How to Improve Windows Performance with a New File System
Want to beef up your Windows PC? You can boost software performance and storage reliability with two technologies: Redundant Array of Independent Drives (RAID) and Microsoft’s Resilient File System (ReFS). The only requirement is, at least, two spare drives.
Are you wondering whether ReFS performs on par with the aging NTFS? This article compares the performance of Microsoft’s new file system to RAID1, RAID0, and single disk performance. And we’ll discuss the possible uses for RAID1-ReFS.
Getting Started With RAID
Creating a RAID volume is now really easy using Windows Storage Spaces. Users just type Storage Spaces into the Search bar and launch the program.
After launching Storage Spaces, you’ll need to select the Change settings button.
You will then create the storage pool. Select Create a storage. Then choose two spare drives to add to the array. It’s important to note that adding or removing a drive from the volume will destroy all data on the disk, so exercise caution.
You will then see configurable options for creating the storage pool. The two parts you need to pay attention to are: (1) Resiliency type and (2) File system. Resiliency type with two drives is limited to either Two-way mirror (RAID1) and Simple (RAID0). Partition type includes NTFS and ReFS. If you choose Simple, your only option is NTFS, as ReFS is designed for two or more drives.
After creating a RAID volume and assigning a drive letter, the partition functions in a similar manner as a hard disk. Users can share a drive over a network, move files to it, or configure video or photo editing software to write cache data to it. In the last capacity, RAID can improve the performance of many commercial applications, such as Adobe Premiere and Photoshop. As indicated, different kinds of software RAID exist, each with advantages and disadvantages.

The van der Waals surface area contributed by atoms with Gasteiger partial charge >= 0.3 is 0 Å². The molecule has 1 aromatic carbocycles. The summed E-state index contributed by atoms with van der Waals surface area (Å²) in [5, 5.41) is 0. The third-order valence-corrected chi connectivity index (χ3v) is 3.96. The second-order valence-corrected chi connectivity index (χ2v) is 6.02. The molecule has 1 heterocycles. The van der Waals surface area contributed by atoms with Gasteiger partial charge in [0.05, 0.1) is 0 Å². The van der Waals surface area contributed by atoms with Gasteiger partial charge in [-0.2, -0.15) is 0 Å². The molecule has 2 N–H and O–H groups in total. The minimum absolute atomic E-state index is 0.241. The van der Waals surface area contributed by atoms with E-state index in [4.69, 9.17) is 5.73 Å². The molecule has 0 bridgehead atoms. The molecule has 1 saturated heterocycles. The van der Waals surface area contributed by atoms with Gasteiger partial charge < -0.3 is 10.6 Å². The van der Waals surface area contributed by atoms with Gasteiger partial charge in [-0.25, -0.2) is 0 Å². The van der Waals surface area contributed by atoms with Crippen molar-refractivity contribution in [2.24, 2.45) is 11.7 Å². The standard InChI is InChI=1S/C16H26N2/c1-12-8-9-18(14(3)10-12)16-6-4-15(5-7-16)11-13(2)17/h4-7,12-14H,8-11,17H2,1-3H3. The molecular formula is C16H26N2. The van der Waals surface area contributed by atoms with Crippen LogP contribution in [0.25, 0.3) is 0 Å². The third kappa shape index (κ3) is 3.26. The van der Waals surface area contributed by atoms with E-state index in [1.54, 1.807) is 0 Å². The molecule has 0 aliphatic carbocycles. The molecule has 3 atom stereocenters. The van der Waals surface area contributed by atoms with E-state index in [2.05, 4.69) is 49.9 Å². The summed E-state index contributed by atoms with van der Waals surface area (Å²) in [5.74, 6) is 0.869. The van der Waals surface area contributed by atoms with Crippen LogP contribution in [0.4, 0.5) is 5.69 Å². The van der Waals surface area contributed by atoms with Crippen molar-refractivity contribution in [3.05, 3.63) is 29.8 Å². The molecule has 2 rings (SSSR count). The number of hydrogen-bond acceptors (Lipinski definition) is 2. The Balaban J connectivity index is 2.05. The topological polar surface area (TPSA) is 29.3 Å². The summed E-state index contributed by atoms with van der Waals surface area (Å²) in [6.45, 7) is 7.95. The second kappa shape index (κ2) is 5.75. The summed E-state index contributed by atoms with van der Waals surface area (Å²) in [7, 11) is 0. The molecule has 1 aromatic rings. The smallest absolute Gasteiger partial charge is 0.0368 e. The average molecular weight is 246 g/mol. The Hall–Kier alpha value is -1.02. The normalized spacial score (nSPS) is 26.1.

Within the Windows Operating System (OS), three primary types of consumer RAID exist: RAID1, RAID0, and RAID5 (there are a lot of other RAID variations). On top of that, there are two common ways to format RAID: NTFS and Resilient File System (ReFS). ReFS arrived in Windows 8.1 and while still evolving, it offers reliability and performance.
Windows RAID Types
- RAID0: RAID0 is technically a misnomer. It uses two drives, but nothing about the arrangement is redundant. Each drive holds half of the data installed on the assembly. Rather than providing redundancy, RAID0 provides pure performance. RAID0 can’t be formatted in ReFS so it’s pretty much stuck with NTFS.
- RAID1: RAID1, or mirroring, requires two drives. Its drawback is that it provides the storage capacity of only one drive. Data is copied equally across both drives, which provides redundancy if anything happens to one of the disks. RAID1 also speeds up disk reads, which can lead to faster launching programs and faster reads from cache.
- RAID5: I won’t cover RAID5 in this article. It requires three drives at least, but provides a larger amount of available storage capacity than RAID1.
Windows File System Types